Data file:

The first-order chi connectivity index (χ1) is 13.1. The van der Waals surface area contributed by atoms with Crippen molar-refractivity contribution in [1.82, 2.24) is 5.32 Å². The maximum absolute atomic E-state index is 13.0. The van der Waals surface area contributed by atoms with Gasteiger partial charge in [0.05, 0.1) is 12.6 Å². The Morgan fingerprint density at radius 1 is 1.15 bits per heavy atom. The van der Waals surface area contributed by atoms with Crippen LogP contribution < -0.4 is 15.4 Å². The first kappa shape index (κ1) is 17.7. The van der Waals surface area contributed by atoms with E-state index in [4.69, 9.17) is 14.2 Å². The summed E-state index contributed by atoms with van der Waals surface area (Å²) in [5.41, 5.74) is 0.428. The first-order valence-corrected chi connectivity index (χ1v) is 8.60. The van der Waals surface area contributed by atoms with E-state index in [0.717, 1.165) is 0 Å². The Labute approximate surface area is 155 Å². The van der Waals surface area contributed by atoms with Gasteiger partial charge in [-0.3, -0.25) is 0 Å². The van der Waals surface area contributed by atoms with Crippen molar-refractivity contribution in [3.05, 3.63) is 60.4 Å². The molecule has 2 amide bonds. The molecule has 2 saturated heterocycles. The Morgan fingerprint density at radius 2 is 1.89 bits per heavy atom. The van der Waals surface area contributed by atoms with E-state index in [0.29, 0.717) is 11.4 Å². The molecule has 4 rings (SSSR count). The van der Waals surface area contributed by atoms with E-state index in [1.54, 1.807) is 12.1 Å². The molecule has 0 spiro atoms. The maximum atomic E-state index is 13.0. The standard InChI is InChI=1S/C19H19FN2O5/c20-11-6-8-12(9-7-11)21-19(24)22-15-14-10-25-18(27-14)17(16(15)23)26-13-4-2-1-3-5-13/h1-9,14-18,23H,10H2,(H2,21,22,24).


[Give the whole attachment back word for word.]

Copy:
The first-order chi connectivity index (χ1) is 13.1. The van der Waals surface area contributed by atoms with Crippen molar-refractivity contribution in [1.82, 2.24) is 5.32 Å². The maximum absolute atomic E-state index is 13.0. The van der Waals surface area contributed by atoms with Gasteiger partial charge in [0.05, 0.1) is 12.6 Å². The Morgan fingerprint density at radius 1 is 1.15 bits per heavy atom. The van der Waals surface area contributed by atoms with Crippen LogP contribution < -0.4 is 15.4 Å². The first kappa shape index (κ1) is 17.7. The van der Waals surface area contributed by atoms with E-state index in [4.69, 9.17) is 14.2 Å². The summed E-state index contributed by atoms with van der Waals surface area (Å²) in [5.41, 5.74) is 0.428. The first-order valence-corrected chi connectivity index (χ1v) is 8.60. The van der Waals surface area contributed by atoms with E-state index in [0.717, 1.165) is 0 Å². The Labute approximate surface area is 155 Å². The van der Waals surface area contributed by atoms with Gasteiger partial charge in [-0.3, -0.25) is 0 Å². The van der Waals surface area contributed by atoms with Crippen molar-refractivity contribution in [3.05, 3.63) is 60.4 Å². The molecule has 2 amide bonds. The molecule has 2 saturated heterocycles. The Morgan fingerprint density at radius 2 is 1.89 bits per heavy atom. The van der Waals surface area contributed by atoms with E-state index in [0.29, 0.717) is 11.4 Å². The molecule has 4 rings (SSSR count). The van der Waals surface area contributed by atoms with E-state index in [1.54, 1.807) is 12.1 Å². The molecule has 0 spiro atoms. The maximum atomic E-state index is 13.0. The standard InChI is InChI=1S/C19H19FN2O5/c20-11-6-8-12(9-7-11)21-19(24)22-15-14-10-25-18(27-14)17(16(15)23)26-13-4-2-1-3-5-13/h1-9,14-18,23H,10H2,(H2,21,22,24).